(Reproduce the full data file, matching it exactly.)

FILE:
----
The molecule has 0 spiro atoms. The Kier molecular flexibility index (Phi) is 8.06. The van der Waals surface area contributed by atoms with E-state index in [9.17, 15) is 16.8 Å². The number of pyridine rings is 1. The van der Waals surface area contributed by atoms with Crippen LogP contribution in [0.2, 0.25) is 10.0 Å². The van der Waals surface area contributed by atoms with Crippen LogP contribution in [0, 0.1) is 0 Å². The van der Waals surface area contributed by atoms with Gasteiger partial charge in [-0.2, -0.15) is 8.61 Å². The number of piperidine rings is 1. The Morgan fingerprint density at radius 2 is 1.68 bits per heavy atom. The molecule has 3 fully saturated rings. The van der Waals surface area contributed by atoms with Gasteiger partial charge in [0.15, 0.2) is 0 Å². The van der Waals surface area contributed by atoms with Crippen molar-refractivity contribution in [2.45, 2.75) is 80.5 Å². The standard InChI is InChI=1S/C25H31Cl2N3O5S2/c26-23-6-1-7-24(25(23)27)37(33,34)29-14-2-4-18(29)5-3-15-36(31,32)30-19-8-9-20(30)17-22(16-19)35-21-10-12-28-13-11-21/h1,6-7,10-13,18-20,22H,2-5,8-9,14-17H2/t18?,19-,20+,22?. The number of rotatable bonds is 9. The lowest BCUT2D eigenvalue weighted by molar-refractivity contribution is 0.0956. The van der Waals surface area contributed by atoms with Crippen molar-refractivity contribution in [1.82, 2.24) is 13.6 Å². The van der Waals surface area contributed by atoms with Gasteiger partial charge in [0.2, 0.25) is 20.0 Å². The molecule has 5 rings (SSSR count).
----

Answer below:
The molecule has 0 spiro atoms. The Kier molecular flexibility index (Phi) is 8.06. The van der Waals surface area contributed by atoms with E-state index in [9.17, 15) is 16.8 Å². The number of pyridine rings is 1. The van der Waals surface area contributed by atoms with Crippen LogP contribution in [0.2, 0.25) is 10.0 Å². The van der Waals surface area contributed by atoms with Crippen LogP contribution in [0, 0.1) is 0 Å². The van der Waals surface area contributed by atoms with Gasteiger partial charge in [-0.2, -0.15) is 8.61 Å². The number of piperidine rings is 1. The Morgan fingerprint density at radius 2 is 1.68 bits per heavy atom. The molecule has 3 fully saturated rings. The van der Waals surface area contributed by atoms with Gasteiger partial charge in [0.15, 0.2) is 0 Å². The van der Waals surface area contributed by atoms with Crippen molar-refractivity contribution in [2.45, 2.75) is 80.5 Å². The standard InChI is InChI=1S/C25H31Cl2N3O5S2/c26-23-6-1-7-24(25(23)27)37(33,34)29-14-2-4-18(29)5-3-15-36(31,32)30-19-8-9-20(30)17-22(16-19)35-21-10-12-28-13-11-21/h1,6-7,10-13,18-20,22H,2-5,8-9,14-17H2/t18?,19-,20+,22?. The number of rotatable bonds is 9. The lowest BCUT2D eigenvalue weighted by molar-refractivity contribution is 0.0956. The van der Waals surface area contributed by atoms with Crippen molar-refractivity contribution in [1.82, 2.24) is 13.6 Å². The van der Waals surface area contributed by atoms with Gasteiger partial charge in [0.2, 0.25) is 20.0 Å². The molecule has 5 rings (SSSR count).